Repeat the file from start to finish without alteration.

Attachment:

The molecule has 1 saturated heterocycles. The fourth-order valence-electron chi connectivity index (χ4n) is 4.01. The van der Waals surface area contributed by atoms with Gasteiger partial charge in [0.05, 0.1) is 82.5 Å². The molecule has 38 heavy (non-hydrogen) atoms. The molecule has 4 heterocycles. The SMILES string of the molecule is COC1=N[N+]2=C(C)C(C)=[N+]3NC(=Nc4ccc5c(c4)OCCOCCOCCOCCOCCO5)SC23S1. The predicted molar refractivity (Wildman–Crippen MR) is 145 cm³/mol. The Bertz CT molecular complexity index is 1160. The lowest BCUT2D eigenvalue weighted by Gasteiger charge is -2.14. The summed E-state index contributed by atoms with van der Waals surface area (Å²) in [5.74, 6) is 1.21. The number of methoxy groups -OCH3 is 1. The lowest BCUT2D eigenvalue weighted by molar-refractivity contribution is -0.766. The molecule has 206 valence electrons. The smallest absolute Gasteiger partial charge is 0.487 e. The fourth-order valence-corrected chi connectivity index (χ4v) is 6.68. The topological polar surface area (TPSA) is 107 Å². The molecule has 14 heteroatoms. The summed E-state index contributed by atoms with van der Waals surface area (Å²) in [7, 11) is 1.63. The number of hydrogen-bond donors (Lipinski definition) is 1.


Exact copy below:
The molecule has 1 saturated heterocycles. The fourth-order valence-electron chi connectivity index (χ4n) is 4.01. The van der Waals surface area contributed by atoms with Gasteiger partial charge in [0.05, 0.1) is 82.5 Å². The molecule has 38 heavy (non-hydrogen) atoms. The molecule has 4 heterocycles. The SMILES string of the molecule is COC1=N[N+]2=C(C)C(C)=[N+]3NC(=Nc4ccc5c(c4)OCCOCCOCCOCCOCCO5)SC23S1. The predicted molar refractivity (Wildman–Crippen MR) is 145 cm³/mol. The Bertz CT molecular complexity index is 1160. The lowest BCUT2D eigenvalue weighted by Gasteiger charge is -2.14. The summed E-state index contributed by atoms with van der Waals surface area (Å²) in [5.74, 6) is 1.21. The number of methoxy groups -OCH3 is 1. The lowest BCUT2D eigenvalue weighted by molar-refractivity contribution is -0.766. The molecule has 206 valence electrons. The smallest absolute Gasteiger partial charge is 0.487 e. The fourth-order valence-corrected chi connectivity index (χ4v) is 6.68. The topological polar surface area (TPSA) is 107 Å². The molecule has 14 heteroatoms. The summed E-state index contributed by atoms with van der Waals surface area (Å²) in [7, 11) is 1.63. The number of hydrogen-bond donors (Lipinski definition) is 1.